Detainees at Nafha prison in the Negev desert faced particularly harsh conditions. In a letter to the United Nations Secretary General in 1980, the permanent representative of Qatar Jasim Jamal sought to draw attention to the “suspicious” death of two prisoners during the hunger strike, Shehdeh Mohammed Al-Ja'afari and Rassam Mohammed Halawa, later found to have died of force-feeding. The strikers eventually achieved their demands. Beds were set up for the first time in Nafha and other prisons, and cell sizes were extended.
We appeal to our people and to all peoples of the world, and declare that the mind which designed this prison in terms of its structure and life conditions, did so with a clear intention to simply liquidate us physically. We are facing a conspiracy of murder in cold blood (...) We appeal to you not to let us die in the desert. All what we demand is air to breathe and conditions that are given to Jewish prisoners.
September-October 1984: historic gains for prisoners including access to TV and clothes. Juneid prison, Nablus, 13 days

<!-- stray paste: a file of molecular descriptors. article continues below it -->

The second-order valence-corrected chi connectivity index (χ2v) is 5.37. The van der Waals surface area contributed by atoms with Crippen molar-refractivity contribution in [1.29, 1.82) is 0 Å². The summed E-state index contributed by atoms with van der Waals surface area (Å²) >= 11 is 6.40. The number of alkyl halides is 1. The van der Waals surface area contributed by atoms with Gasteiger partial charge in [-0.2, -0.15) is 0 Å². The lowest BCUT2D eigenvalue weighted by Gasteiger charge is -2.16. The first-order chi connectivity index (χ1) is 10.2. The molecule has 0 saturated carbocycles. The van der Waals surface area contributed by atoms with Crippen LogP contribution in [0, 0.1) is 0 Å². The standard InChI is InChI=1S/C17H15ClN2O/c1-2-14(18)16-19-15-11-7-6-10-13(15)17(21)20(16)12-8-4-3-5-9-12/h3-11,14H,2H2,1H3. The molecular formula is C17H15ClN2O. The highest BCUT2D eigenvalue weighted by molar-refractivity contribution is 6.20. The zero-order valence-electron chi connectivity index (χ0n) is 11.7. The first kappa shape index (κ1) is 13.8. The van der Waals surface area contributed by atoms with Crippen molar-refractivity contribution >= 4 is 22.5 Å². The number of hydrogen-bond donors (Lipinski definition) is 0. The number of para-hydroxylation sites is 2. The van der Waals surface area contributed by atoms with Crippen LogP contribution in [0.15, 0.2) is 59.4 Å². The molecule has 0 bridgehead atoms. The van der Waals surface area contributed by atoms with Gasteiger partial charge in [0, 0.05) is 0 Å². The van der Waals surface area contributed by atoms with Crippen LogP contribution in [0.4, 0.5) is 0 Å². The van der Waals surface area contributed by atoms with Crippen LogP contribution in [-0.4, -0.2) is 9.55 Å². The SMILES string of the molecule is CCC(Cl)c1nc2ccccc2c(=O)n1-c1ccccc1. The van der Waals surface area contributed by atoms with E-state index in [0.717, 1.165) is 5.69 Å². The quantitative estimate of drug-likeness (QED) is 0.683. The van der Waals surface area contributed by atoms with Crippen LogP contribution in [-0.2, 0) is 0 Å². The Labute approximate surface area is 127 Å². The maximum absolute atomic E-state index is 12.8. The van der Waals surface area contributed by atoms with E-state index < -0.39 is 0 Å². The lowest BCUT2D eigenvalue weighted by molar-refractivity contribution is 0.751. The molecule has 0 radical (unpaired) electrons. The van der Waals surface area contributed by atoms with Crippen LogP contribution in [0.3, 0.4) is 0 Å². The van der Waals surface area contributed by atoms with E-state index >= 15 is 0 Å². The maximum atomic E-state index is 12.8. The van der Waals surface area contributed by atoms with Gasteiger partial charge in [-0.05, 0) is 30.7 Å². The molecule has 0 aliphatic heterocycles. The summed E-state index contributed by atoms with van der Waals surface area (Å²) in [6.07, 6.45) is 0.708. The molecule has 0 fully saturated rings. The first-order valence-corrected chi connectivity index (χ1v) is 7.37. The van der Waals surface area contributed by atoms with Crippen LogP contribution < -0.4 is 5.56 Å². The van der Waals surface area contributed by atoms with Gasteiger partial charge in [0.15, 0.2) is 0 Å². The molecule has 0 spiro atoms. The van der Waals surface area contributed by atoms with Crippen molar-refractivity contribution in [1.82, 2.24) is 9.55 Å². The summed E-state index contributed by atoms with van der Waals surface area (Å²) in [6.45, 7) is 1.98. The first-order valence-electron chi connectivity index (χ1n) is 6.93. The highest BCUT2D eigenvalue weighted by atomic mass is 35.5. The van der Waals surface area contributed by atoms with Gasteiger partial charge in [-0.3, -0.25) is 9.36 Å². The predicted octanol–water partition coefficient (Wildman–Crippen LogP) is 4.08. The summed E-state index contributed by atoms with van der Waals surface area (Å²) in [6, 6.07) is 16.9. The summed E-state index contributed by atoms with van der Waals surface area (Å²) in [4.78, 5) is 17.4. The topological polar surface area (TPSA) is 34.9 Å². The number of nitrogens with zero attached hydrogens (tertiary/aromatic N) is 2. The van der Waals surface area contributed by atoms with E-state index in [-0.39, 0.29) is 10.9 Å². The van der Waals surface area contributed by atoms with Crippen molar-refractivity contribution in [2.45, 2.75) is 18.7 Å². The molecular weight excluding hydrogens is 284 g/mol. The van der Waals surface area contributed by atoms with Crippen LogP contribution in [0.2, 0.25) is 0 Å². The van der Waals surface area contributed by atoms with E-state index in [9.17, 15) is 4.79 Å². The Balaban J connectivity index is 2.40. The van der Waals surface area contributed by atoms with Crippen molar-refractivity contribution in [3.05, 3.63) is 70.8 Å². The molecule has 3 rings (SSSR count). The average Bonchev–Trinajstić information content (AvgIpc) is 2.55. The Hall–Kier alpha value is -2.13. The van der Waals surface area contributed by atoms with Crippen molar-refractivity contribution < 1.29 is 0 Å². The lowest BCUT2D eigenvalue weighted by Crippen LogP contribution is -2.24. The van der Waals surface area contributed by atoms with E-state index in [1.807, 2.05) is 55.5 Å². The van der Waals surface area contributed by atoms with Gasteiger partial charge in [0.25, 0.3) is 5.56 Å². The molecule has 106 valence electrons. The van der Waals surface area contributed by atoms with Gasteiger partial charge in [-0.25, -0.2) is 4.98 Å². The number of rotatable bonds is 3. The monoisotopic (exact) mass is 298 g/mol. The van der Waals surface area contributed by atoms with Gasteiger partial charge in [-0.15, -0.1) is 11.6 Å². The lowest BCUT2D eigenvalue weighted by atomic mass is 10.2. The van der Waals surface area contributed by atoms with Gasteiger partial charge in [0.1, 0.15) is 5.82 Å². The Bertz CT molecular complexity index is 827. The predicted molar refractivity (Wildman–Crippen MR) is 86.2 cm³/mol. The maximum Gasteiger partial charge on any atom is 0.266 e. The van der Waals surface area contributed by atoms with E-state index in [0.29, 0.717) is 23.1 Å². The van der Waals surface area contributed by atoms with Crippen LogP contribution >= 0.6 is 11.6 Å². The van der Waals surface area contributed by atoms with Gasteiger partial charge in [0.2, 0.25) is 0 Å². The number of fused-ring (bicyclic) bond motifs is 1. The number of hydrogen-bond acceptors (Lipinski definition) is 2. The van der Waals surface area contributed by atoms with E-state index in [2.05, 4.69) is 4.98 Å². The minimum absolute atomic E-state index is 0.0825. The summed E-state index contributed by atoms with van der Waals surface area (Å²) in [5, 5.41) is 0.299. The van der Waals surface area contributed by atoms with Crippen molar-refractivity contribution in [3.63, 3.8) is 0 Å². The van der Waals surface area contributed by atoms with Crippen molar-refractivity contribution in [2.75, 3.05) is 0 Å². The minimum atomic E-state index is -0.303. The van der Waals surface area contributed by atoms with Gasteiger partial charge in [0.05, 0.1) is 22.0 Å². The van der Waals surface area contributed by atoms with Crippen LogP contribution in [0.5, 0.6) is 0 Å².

More than 700 prisoners joined the strike at the prison in Nablus, in the northern West Bank. The strike is considered a turning point as prisoners achieved many of their demands, including access to television and radio, as well as clothes.
December 2011-February 2012: Khader Adnan reaches deal to end his detention without charge, 66 days
The case of Palestinian prisoner Khader Adnan, who refused food for 66 days to protest his administrative detention without charge or trial, attracted worldwide attention. He agreed to end his hunger strike after a deal was struck for his release. Adnan, who is affiliated with the Islamic Jihad movement, would later be re-arrested and engage in more hunger strikes in protest.
April-May 2012: 2,000 on hunger strike against detention without charge or trial. Various prisons, 28 days